Greetings, I read this article with interest and found it full of good information. However, there are a couple of points that I was concerned with and feel compelled to share my opinion as well. I am concerned by the statement that game meat fat should be removed and is “nasty”. I feed my family strictly subsistence caught meat and fish. Yes, a bear eating salmon will smell of salmon; however, a bear eating berries will have delicious meat. The vast majority of the time, the fat on moose, caribou, bear, muskox, deer, goat, and other animals is not “nasty”. When we are lucky enough to shoot a fat animal, we are happy to add this to our ground burger (instead of purchasing ground pork, as he suggests). I often render the fat as well, for use in various cooking projects or saving for the future to add to lean ground meat. This is important for people to note. Many people want a low-fat diet today, but in a survival situation fat is an important nutritional component and should not be discarded. Smaller game varies in its fat content. Rabbits and many birds do not have much fat. However, beaver … Continue reading

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Preparing Game Meat For The Table, by Kestrel

As a hunter I’ve often heard the question, “Doesn’t ____ meat taste gamey?” I get this question from people who have never eaten game meat or from those who have eaten improperly-prepared game. The word “gamey”, to me, speaks of meat with a rotten flavor. I’ve had spoiled meat before, and it does indeed taste “gamey”. My usual response to the above question is that wild game just has a different, often stronger, flavor than the beef that we are used to in this country, but there is no reason it shouldn’t be delicious. In this article I will give some tips to ensure that the meat from animals killed in the field, especially wild game, will taste good when it gets to the table. During hard times, or right now with hunting seasons going on and meat prices as high as they are, you might want to kill an animal to feed your kids. Small game is pretty easy and a good place to start. A few pounds of squirrels is easier to take care of than a couple hundred pounds of deer. Gutting After the shot, get the animal gutted as soon as possible. There are videos and … Continue reading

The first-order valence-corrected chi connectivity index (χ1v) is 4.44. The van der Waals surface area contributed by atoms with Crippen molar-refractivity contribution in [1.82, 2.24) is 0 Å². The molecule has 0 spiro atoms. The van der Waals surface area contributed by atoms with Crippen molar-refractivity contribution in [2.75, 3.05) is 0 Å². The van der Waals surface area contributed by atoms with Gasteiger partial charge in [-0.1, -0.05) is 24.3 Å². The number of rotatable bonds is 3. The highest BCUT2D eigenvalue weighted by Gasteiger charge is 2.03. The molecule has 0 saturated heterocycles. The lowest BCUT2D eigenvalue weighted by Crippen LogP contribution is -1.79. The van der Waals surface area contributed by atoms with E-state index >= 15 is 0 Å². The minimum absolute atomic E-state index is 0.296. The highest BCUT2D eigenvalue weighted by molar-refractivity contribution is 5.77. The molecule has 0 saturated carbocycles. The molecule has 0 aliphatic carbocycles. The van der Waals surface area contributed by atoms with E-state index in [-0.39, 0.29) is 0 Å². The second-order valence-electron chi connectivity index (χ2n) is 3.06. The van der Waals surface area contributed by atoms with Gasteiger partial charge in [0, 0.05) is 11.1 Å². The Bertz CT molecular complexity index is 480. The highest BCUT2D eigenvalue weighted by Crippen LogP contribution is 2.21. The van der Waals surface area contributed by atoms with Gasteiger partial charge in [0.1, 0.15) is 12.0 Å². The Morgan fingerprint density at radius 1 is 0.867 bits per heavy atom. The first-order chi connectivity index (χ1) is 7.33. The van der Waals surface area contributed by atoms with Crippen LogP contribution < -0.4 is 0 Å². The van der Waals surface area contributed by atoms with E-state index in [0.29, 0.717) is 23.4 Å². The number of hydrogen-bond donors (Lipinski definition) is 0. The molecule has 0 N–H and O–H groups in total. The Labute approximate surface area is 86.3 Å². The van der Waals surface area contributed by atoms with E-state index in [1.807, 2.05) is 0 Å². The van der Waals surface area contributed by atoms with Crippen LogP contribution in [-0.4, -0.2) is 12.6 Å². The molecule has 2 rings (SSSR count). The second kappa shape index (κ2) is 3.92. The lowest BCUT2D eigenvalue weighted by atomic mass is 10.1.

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Meat Prices Soar While Deer Populations Explode, by KAW

This headline could sum up a multitude of news reports over the last few years. Droughts and severe winters have left the United States beef herd size at a 63-year low. In response, beef prices have increased steadily with hamburger topping $4 a pound this year. Pork prices have jumped due to porcine epidemic diarrhea that has killed millions of baby pigs. Inflation, a growing human population, and a higher demand for meat in emerging economies also contribute to ever-increasing meat prices. Ironically, America’s deer herd has exploded in the last 30 years. The deer population in North America when the Europeans arrived has been estimated to have been over 50 million. With uncontrolled hunting, by 1900, they had been reduced to less than ½ million. Since being protected and reintroduced in many places, the deer population has rebounded to become a major overpopulation problem that exceeds what the land can bear. Presently, there are one or more species found across the continental U.S., southern Canada, Alaska, and northern Mexico, and the deer herd is estimated to now be higher than ever before. By some estimates the deer population can more than double in one year. There are more than a million vehicle/deer collisions each year with over 100 human … Continue reading

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Why You Need a Net in Your BOB, by JRV

Much of today’s survival discussion focuses on storing freeze-dried and canned foods and hunting game with guns. For the long term we can grow gardens, resume agricultural food production, and keep domesticated animals, just like our ancestors did in the 1800’s. However, what can we do for short-term food, without the stores, garden harvest, and chicken coops? One positive scenario is we can learn how to be good foragers and hunter-gatherers. An advantage of hunter-gatherer hunting techniques for today’s survivalist is that they are quiet. Trapping a rabbit in a snare or a net trap doesn’t give away your position quite like the loud report from your rifle. Early human hunter-gatherer societies started developing modern hunting techniques many thousands of years ago, before the domestication of livestock, and the evidence of early man at the start of argriculture show hunting was a source of about a third of the human diet. The development of hunting tools had advanced from rocks and clubs with the development of the bow and arrows. There is fossil evidence for the use of spears in Asia for hunting. Hunter-gathering lifestyles still exist in some remote locations but are now mostly seen in old National Geographic … Continue reading